It’s National Zoo Keeper Week and we’re sharing the love! To recognize the dedication and hard work of our amazing zookeepers, we are posting an interview of a keeper each day this week- and this year there’s video! Zookeeper Shannon goes ape for all things gorilla, as their intelligence is both a challenge and a thrill when caring for the species.
Meet the zookeeper: Shannon Collard
Q: How did you become a zookeeper?
A: “I’ve always liked animals, but it wasn’t until I took a primatology course with Brian Keating at the University of Calgary that I discovered my passion for primates. His monkey vocalizations were always entertaining to listen to! The classes were three hours long and they flew by, so that was a definite sign that this was the career choice for me.”
Q: When did you start working as a zookeeper for the Calgary Zoo?
A: “I was hired in the Animal Care department as an on-call keeper in October 2007. However, I had also volunteered with some of the zookeepers for a couple of years prior to this.”
Q: What’s your favourite animal to work with?
A: “I’d have to say the western lowland gorillas. They are fascinating to work with because they are so intelligent and each has their own unique personality. We have all developed strong relationships with them and I feel very lucky to have had the opportunity to experience this.”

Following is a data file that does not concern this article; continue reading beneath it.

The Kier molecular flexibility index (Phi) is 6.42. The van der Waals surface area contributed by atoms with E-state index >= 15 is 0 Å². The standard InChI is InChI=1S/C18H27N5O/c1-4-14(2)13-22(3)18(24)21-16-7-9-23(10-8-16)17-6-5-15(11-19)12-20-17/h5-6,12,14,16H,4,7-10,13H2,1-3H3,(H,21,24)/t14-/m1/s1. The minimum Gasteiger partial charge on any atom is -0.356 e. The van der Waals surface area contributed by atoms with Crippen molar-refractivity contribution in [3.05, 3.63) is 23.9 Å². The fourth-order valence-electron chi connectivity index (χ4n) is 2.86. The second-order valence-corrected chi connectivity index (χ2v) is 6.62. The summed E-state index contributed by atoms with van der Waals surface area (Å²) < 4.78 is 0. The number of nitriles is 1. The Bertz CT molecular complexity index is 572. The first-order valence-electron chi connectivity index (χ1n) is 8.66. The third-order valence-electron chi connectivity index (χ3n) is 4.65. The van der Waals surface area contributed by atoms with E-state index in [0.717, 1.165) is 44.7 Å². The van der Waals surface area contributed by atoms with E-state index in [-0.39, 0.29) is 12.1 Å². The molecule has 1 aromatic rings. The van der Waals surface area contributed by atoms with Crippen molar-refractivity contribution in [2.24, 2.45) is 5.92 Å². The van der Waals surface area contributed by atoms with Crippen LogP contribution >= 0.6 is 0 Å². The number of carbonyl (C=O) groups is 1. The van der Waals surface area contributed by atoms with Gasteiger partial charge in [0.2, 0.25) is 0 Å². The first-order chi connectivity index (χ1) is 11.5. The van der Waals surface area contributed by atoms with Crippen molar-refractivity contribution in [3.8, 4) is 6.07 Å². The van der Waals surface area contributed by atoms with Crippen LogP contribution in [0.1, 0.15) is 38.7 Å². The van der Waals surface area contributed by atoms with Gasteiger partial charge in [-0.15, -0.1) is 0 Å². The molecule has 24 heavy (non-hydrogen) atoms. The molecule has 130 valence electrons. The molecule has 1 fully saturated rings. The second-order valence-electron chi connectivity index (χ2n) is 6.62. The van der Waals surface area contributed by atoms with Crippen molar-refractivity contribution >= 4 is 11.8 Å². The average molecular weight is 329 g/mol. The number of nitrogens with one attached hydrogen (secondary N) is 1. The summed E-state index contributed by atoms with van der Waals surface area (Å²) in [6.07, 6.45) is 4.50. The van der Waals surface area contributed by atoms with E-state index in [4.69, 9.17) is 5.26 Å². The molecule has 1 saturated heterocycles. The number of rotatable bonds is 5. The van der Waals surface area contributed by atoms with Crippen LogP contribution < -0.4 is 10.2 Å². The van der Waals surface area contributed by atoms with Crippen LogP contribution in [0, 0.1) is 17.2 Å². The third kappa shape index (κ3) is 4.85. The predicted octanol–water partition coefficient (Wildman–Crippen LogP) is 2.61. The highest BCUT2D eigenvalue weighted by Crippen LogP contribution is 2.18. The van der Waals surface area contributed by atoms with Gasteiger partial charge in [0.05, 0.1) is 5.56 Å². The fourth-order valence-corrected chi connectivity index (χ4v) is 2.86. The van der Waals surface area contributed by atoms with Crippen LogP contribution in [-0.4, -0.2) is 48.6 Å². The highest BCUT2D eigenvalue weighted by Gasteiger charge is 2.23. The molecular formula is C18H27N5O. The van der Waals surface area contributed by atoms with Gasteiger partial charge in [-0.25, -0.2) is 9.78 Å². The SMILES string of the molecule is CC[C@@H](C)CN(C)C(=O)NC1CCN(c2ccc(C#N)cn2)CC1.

Q: What’s a great zookeeping story that you can share with us?
A: “Female gorilla Kioja’s pregnancy and birth of Kimani has definitely been one of my most rewarding experiences. Our team of gorilla keepers worked with her throughout her pregnancy, training her to show certain behaviours with a fake baby. We do this in hope that when the real baby is born, those training sessions help make her comfortable as a mom, and willing for us to check on the baby.
What was the funniest thing about the training was that Kioja wanted nothing to do with stuffed gorilla toys. She wouldn’t even touch them, so I ended up making her an armless, legless “baby” out of fire hose that had a monkey puppet’s head! She wouldn’t touch the head, but at least she would hold onto the fire hose body!
Once Kimani was born, Kioja turned out to be a natural mother, and it is very heartwarming that Kioja (and our wonderful late silverback Kakinga) would allow us to be so close to their offspring.”
Don’t forget to follow the rest of National Zoo Keeper Week 2016! We’ll be posting a video of a different zookeeper each day from July 17-23.